You may have noticed that more and more social critics are looking at the future and seeing very few smiley faces. Here’s Frank Rich’s take on the end of the world as we know it:
What haunts the Obama administration is what still haunts the country: the stunning lack of accountability for the greed and misdeeds that brought America to its gravest financial crisis since the Great Depression. There has been no legal, moral, or financial reckoning for the most powerful wrongdoers. Nor have there been meaningful reforms that might prevent a repeat catastrophe. Time may heal most wounds, but not these. Chronic unemployment remains a constant, painful reminder of the havoc inflicted on the bust’s innocent victims. As the ghost of Hamlet’s father might have it, America will be stalked by its foul and unresolved crimes until they “are burnt and purged away.”
Nicely put, but I wonder if Rich is hip to the implications of the sentence I bolded or merely reminding us he used to be a drama critic. If the former is the case, then he’s saying that the likelihood of bringing to justice the Wall Street crooks who trashed the economy is slim to none; that politics as usual will continue until the crimes are burnt and purged away in an orgy of violence.
We expect a violent resolution in Hamlet because the drama is studded with a succession of serious crimes — murder, incest, treason, and so on — that leave the players weighed down with feelings of hatred and guilt that obviously will persist until the stage is crowded with corpses.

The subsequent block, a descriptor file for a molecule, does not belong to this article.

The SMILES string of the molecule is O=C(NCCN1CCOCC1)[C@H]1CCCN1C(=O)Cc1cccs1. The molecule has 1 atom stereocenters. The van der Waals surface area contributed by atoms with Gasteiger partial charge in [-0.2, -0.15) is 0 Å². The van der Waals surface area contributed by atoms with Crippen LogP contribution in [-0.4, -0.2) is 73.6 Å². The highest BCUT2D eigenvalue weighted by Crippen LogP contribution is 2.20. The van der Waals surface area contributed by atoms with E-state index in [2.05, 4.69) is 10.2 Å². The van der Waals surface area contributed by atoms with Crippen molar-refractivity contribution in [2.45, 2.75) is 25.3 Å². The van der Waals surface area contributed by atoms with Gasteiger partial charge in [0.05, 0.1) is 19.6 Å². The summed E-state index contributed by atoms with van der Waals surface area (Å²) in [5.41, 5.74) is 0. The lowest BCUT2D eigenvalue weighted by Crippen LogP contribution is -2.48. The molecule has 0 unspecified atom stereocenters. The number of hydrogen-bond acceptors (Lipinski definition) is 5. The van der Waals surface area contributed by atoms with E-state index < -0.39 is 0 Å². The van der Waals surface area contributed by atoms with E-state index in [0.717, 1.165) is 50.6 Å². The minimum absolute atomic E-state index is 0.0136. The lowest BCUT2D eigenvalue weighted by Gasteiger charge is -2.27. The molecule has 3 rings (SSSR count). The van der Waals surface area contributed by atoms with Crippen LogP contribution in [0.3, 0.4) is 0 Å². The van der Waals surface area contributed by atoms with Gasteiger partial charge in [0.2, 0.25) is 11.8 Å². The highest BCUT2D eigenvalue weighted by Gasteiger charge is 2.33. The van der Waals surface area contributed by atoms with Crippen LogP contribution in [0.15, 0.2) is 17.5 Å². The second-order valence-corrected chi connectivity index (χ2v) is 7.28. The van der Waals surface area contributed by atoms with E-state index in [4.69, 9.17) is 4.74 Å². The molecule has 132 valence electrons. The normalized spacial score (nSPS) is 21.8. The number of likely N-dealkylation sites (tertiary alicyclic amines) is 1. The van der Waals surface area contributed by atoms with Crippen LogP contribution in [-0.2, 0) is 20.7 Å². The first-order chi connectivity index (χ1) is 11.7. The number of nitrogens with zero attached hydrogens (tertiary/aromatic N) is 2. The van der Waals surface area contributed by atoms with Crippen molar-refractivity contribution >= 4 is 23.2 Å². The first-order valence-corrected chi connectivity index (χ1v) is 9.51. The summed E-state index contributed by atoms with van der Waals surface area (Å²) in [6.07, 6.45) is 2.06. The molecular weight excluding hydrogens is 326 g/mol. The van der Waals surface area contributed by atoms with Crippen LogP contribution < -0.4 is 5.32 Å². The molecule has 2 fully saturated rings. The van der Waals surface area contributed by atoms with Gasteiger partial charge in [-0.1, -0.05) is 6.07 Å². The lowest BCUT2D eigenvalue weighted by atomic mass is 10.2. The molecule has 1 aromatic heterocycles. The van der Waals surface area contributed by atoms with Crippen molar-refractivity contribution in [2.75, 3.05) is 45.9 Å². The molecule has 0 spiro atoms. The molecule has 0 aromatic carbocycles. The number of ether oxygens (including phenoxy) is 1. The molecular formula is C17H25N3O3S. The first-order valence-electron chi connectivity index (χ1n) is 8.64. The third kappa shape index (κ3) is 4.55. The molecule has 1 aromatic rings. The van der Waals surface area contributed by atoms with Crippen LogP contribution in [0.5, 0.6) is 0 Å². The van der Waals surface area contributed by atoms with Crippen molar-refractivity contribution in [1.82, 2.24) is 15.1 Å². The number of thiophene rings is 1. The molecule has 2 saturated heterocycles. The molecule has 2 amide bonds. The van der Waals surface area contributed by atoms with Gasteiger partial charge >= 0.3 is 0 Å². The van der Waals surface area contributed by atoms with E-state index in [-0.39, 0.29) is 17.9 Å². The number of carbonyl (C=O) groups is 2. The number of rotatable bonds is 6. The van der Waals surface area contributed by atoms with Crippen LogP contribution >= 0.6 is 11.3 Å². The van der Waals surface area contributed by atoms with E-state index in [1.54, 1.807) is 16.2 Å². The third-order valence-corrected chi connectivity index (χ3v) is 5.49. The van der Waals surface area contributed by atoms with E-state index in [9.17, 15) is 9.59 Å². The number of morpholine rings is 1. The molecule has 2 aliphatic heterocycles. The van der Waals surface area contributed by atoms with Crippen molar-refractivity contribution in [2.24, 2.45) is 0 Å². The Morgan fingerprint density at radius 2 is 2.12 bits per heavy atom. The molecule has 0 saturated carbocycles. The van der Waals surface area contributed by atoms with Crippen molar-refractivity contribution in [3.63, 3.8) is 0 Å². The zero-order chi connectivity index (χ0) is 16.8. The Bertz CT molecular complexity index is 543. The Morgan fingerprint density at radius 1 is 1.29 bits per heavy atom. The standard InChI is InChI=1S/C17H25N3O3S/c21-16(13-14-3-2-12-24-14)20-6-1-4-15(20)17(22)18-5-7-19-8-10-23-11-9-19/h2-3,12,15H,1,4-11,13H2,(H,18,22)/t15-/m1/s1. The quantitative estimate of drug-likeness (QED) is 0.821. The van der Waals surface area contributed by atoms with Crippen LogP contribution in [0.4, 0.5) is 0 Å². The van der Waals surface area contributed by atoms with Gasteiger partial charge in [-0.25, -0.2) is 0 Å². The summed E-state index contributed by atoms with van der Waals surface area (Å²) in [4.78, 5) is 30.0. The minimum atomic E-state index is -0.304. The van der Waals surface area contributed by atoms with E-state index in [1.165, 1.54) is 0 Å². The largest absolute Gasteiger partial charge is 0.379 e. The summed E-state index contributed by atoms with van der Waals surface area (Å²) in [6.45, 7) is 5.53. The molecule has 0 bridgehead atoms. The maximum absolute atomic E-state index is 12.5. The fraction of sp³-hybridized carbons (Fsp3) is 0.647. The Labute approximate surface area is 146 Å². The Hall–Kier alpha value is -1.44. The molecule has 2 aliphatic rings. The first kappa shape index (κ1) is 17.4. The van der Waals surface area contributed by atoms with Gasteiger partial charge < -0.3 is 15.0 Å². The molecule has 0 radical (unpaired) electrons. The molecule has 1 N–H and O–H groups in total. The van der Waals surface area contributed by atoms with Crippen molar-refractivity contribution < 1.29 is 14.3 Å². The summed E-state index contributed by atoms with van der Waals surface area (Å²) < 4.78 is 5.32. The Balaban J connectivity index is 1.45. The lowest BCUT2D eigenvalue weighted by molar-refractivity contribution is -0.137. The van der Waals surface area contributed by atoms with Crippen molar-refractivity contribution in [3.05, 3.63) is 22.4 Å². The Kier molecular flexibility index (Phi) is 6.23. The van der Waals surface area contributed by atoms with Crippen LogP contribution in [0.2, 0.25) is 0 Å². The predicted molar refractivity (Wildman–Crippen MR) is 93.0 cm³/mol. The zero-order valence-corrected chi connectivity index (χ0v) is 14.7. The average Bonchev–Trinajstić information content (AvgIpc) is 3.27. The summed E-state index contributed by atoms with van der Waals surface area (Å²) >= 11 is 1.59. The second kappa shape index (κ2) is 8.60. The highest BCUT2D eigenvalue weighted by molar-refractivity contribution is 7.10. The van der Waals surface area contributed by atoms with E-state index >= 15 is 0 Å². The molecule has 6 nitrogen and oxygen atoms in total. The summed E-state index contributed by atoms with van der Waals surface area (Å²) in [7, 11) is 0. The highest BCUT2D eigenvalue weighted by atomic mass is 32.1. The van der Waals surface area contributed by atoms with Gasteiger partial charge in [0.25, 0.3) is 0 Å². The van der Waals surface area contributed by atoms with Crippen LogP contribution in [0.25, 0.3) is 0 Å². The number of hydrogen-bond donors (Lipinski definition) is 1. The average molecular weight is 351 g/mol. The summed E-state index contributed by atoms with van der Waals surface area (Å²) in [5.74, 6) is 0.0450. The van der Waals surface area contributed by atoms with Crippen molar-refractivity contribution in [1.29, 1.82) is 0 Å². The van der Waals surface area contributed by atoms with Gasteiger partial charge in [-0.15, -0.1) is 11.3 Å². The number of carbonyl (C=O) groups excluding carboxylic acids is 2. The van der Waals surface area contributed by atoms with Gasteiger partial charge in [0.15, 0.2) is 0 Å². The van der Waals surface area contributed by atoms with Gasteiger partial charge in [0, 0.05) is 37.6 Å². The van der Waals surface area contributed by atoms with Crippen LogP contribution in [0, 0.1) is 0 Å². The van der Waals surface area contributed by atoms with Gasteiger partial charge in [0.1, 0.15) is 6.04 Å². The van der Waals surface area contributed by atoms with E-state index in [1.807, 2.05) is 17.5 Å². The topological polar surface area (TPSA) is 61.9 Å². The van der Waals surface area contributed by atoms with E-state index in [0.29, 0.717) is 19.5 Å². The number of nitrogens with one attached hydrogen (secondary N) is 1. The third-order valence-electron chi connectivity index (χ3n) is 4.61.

Is Rich forecasting this for America, or is he expecting something less extreme despite his Hamlet allusion? The prosecution and jailing of the crooks and the carving up of their financial empires would be a good place to start resolving things, but Rich knows Obama is joined at the hip with the crooks. His justice department will never prosecute them.
As Rich sees it, one likely outcome is that Obama will be turned out of office by voters disgusted over his coddling of billionaires and his subsequent failure to deliver on promised jobs programs. And now we have his odious decision to put Social Security and Medicare “on the table” during discussions about the debt ceiling.
But what happens after these and other austerity measures (for the poor) kick in, stripping Americans of more and more basic protections from destitution?
I wouldn’t bet against widespread unrest, if not actual burning and purging, regardless of whether the next president is Obama or his counterpart from among the Republican corporate stooges.
Footnote: The difference between Shakespeare’s time and ours is that Claudius at least had a conscience: “O, my offense is rank it smells to heaven.” The Wall Street banksters who own both major parties don’t worry about heaven or hell. To them, hell is life with no government bailouts.